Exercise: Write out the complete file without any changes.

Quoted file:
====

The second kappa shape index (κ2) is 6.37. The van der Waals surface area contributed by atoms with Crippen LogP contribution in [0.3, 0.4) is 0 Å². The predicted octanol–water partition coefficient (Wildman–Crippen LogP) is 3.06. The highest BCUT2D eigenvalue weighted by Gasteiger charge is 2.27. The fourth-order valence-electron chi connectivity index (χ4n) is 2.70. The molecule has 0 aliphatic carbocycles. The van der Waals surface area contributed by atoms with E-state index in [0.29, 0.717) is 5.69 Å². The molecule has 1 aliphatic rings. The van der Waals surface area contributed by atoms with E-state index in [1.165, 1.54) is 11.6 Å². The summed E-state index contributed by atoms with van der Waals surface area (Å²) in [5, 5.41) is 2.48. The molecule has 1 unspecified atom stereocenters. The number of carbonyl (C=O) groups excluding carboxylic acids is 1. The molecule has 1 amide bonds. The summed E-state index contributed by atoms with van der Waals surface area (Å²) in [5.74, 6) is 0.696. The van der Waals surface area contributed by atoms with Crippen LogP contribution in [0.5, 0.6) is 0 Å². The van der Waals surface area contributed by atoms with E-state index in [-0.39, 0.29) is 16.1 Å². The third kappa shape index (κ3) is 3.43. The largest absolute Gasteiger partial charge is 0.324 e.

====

The second kappa shape index (κ2) is 6.37. The van der Waals surface area contributed by atoms with Crippen LogP contribution in [0.3, 0.4) is 0 Å². The predicted octanol–water partition coefficient (Wildman–Crippen LogP) is 3.06. The highest BCUT2D eigenvalue weighted by Gasteiger charge is 2.27. The fourth-order valence-electron chi connectivity index (χ4n) is 2.70. The molecule has 0 aliphatic carbocycles. The van der Waals surface area contributed by atoms with E-state index in [0.29, 0.717) is 5.69 Å². The molecule has 1 aliphatic rings. The van der Waals surface area contributed by atoms with E-state index in [1.165, 1.54) is 11.6 Å². The summed E-state index contributed by atoms with van der Waals surface area (Å²) in [5, 5.41) is 2.48. The molecule has 1 unspecified atom stereocenters. The number of carbonyl (C=O) groups excluding carboxylic acids is 1. The molecule has 1 amide bonds. The summed E-state index contributed by atoms with van der Waals surface area (Å²) in [5.74, 6) is 0.696. The van der Waals surface area contributed by atoms with Crippen LogP contribution in [0.5, 0.6) is 0 Å². The van der Waals surface area contributed by atoms with E-state index in [-0.39, 0.29) is 16.1 Å². The third kappa shape index (κ3) is 3.43. The largest absolute Gasteiger partial charge is 0.324 e.